On May 6, 1992, the Department of Defense established the Central Imagery Office, a combat support agency that ensured mapping, charting, geodesy and other needs for U.S. imagery intelligence were effectively and efficiently met.
In response to imagery shortfalls during Operation Desert Storm, a new agency was proposed to manage all imagery collection, analysis and dissemination. However, Secretary of Defense Dick Cheney, Director of Central Intelligence Robert Gates and Chairman of the Joint Chiefs of Staff, Gen. Colin Powell could not agree on the organizational structure and authorities.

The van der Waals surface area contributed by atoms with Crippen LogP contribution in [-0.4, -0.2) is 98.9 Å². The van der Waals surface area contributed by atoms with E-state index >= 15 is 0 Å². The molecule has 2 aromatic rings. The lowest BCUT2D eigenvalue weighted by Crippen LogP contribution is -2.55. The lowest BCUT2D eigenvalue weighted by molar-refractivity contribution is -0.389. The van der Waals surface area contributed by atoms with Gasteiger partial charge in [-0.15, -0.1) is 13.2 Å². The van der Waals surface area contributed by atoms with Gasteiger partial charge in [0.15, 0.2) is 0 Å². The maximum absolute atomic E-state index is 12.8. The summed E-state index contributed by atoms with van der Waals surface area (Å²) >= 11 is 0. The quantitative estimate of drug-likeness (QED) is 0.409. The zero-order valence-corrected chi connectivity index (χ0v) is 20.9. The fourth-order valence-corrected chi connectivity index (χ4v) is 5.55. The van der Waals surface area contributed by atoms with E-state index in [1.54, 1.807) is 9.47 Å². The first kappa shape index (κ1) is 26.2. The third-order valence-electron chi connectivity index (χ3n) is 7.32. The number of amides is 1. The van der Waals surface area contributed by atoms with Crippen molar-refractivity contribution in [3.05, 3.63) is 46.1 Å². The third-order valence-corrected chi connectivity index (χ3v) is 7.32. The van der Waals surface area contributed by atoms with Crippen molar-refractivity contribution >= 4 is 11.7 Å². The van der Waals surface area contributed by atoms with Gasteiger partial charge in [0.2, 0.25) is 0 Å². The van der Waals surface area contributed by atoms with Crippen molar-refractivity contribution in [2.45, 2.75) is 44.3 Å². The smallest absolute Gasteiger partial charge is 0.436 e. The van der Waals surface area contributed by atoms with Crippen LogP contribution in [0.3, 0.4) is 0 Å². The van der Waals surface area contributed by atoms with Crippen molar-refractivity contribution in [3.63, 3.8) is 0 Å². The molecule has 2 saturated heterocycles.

Instead, CIO was created to set standards and policy for imagery quality, exploitation, and dissemination. In October 1996, CIO became part of the National Imagery and Mapping Agency, along with DMA, NPIC and several other imagery and cartographic contributors.